I've lost my ranting appetite. I really want to take action, but the truth is, I don't really know what I can do. I am hopeful, but I'm not sure how long it'll last.

Response to meritocracy in Singapore

'Meritocracy' is one word that I would immediately link Singapore to, right behind 'sunny', 'merlion' and 'safe'. Do I believe in it? Yes, when i am being optimistic and no, if I were to be practical. I do support it though. I mean, it's really one of the fairest approaches around. I just don't agree that we are a full-fledged meritocratic country. In fact, it's an issue pertaining to the whole world.

First, let's take a look at meritocracy on a global scale and imagine each country as a single individual. Some may be related; depending on how you it, some examples can be like China-North Korea, ASEAN... Anyway, the main point is that each country has its own unique traits - naturally equating to unequal distribution of resources. Which is exactly why we have developed vs developing countries. Some countries are more developed perhaps because they have an abundance of natural resources, for e.g., Norway. Just to keep things short and simple, I'll make this a shallow comparison to maybe, a rich kid with abundant material possessions - student A. And then we have countries like Singapore, with close to zero natural resources(compared to other countries), a country that basically had to start with nothing after WWII save for a good geographic location. And a shallow comparison will probably be a poor kid placed in a good school cos he lives near it(Singaporeans will understand this) - student B.

Given our history, I totally understand why our government advocates meritocracy because we were a country with HDI lower than that of some African countries and now we're like in the top 20? We had as much chances as other countries to succeed(I say this because we weren't really affected by war or natural disasters ever since WWII) and we did, despite our condition after the war and everyday I am thankful for being born into this country. But I believe that we can do so much better. So, let's say student B does well in school without tuition or whatsoever, doing well based on his own hard work. Classic example of meritocracy. But could he have done better if he had student A's family background? Almost definitely. What about students who may not be as lucky as student B to get into a good school? Will his hard work be enough?

Connections helps. I have known a few cases whereby students use connections to get into my school. This is just one example. Money helps. This is a pretty straightforward one. Let's say a student who has done badly for A levels cannot get into any local universities, cannot afford to go any private/overseas universities even though his/her score makes the cut. Where is our 'equal chances'? Money helps. Indefinitely. Which is exactly why one should never let money rule over oneself.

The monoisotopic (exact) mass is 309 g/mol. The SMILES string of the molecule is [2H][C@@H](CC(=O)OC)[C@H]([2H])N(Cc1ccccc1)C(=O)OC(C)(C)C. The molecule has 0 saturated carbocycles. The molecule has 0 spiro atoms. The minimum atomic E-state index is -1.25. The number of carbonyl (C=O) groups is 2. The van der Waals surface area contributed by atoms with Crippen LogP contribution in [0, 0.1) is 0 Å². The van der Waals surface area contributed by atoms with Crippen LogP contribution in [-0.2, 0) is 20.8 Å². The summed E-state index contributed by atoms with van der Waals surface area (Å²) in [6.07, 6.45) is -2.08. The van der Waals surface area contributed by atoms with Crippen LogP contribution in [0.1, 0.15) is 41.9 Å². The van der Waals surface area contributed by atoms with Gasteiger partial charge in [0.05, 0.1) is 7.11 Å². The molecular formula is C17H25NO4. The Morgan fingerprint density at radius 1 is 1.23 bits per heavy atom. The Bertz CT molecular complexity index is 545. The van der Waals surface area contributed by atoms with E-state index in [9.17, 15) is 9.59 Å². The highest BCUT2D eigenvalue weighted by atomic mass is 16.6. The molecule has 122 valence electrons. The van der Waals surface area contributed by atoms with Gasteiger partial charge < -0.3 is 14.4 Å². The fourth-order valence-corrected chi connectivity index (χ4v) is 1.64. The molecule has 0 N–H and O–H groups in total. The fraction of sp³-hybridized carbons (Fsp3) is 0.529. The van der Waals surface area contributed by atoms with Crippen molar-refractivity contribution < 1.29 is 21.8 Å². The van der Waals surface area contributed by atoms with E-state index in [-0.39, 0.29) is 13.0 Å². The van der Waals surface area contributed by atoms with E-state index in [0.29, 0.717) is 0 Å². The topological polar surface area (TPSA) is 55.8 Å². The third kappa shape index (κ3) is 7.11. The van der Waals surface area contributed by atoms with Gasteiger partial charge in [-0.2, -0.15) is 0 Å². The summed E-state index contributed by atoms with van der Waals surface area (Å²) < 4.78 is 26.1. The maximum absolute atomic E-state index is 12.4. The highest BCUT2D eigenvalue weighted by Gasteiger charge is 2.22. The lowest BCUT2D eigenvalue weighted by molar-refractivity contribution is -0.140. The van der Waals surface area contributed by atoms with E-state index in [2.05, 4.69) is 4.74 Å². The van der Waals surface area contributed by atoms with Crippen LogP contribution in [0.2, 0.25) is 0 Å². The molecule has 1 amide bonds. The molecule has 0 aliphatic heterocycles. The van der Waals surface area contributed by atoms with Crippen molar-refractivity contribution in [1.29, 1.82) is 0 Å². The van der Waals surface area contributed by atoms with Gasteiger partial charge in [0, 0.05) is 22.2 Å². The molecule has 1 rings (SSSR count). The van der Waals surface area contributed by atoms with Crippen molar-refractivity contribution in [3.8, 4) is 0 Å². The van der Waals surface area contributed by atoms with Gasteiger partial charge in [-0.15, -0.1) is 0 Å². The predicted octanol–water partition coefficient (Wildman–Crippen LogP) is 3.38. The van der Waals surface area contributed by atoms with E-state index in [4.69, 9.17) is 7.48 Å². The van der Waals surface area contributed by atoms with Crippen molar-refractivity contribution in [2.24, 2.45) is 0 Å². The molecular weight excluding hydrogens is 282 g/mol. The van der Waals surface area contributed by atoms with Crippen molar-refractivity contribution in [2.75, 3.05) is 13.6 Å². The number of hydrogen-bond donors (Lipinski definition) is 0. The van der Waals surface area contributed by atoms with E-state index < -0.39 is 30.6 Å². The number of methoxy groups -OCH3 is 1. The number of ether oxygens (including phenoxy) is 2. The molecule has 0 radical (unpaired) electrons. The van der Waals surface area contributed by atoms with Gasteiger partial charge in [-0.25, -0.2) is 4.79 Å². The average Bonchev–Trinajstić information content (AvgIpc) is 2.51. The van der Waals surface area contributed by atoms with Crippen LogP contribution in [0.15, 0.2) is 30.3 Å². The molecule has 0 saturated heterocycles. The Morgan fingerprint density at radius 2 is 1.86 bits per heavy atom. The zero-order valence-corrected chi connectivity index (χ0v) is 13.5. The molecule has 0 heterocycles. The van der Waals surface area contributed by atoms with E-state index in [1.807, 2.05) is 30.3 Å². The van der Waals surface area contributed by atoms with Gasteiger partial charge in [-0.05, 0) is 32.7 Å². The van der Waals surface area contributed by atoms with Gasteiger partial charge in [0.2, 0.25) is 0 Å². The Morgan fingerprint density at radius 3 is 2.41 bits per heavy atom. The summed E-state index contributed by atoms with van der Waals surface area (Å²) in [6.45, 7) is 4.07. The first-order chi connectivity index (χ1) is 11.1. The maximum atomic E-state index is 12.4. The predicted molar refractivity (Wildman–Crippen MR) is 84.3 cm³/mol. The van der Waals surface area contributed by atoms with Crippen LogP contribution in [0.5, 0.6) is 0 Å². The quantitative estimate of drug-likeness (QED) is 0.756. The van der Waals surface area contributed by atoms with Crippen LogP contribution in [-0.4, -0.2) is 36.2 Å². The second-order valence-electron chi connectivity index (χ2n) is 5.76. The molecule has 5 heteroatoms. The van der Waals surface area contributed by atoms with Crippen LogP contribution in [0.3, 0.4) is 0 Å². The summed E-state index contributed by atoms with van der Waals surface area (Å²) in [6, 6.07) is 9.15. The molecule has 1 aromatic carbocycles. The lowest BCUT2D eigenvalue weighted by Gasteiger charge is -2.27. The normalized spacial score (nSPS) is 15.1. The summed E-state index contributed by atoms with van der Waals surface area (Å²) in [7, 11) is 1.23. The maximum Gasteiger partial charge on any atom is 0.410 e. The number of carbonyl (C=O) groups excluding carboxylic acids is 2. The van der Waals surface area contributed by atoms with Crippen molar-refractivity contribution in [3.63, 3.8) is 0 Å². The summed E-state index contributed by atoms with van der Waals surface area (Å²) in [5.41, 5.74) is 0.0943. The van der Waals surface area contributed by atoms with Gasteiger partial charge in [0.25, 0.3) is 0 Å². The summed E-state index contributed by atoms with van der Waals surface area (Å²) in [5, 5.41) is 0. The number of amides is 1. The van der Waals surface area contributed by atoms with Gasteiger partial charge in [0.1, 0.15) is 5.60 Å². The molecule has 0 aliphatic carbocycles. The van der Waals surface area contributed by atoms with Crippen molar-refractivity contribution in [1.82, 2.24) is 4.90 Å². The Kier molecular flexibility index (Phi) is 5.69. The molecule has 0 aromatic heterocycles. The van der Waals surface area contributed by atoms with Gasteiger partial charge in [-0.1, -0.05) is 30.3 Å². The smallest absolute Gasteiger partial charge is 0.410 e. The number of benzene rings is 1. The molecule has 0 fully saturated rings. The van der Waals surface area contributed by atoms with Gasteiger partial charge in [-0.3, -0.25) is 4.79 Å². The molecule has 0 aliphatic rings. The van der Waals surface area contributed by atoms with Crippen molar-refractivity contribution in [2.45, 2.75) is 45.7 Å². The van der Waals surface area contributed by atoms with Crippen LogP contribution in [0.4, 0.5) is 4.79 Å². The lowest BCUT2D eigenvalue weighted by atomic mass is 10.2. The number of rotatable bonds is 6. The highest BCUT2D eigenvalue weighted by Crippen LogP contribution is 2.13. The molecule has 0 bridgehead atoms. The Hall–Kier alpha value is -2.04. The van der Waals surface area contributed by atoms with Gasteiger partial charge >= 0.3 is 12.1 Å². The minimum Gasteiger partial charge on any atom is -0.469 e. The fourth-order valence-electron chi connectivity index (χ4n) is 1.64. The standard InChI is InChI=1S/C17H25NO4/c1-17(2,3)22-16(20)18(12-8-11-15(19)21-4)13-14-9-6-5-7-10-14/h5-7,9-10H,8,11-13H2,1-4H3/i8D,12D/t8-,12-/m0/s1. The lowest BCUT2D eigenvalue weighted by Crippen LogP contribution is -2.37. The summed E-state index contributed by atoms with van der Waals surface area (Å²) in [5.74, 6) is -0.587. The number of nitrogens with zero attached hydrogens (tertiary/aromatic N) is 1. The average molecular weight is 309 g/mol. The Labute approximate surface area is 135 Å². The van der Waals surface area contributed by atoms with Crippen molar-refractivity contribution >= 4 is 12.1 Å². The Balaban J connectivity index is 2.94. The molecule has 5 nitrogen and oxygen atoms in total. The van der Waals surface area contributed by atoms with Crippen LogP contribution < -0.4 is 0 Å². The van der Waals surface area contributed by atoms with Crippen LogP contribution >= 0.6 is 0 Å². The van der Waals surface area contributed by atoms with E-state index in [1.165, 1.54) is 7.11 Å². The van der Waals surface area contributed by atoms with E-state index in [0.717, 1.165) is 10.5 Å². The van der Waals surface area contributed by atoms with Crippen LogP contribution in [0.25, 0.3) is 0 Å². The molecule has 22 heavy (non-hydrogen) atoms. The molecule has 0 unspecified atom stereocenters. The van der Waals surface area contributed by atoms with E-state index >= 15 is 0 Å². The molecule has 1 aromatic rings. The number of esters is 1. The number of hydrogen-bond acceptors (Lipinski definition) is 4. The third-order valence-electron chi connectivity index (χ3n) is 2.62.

"What gave money its true meaning was its dark-night namelessness, its breathtaking interchangeability." - Haruki Murakami.

Get it right, kid!

In my opinion, there's never gonna be "real meritocracy" because there's always gonna be "invisible classes" in a society. Like, even if there is a total redistribution of resources, to put to a extremity, everyone starting at point zero, there is never going to be a 100% meritocratic society. The state of total equality is bound to diverge at a certain point. For example, setting English as the first language was probably one of the best decisions ever made by our government. I really admire Lee for having such hindsight. Everyone starting on the same foot(well, almost everyone) but yes, we still have high income equality. But the thing is, every country has a certain level of income inequality(duh) so it's really about balance.

And I believe that this balance can only be achieved by a more humanistic Singapore. Yes, that's right, supporter of Mr. Robin Hood here. I can talk all day about the Robin Hood approach and I'm really more of a supporter of the upgraded Robin Hood approach(i.e. Not just monetary transfers + poor giving back to the rich as well. In what ways I haven't thought of, this will be for a later discussion). Sure, you can be super extreme and say that this would mean that the rich does all the work and the poor gains because of their charity and that is oh-so-unfair but come on, nothing is fair in this world. Which is why meritocracy only works to a certain extent since there will never be "real equal chances"[might not even work well; I mean, classless-ness certainly didn't work well for China] but the basis of it is really for people to think about what they can do for the rest of the society. 

So, what are you willing and able to do for our society?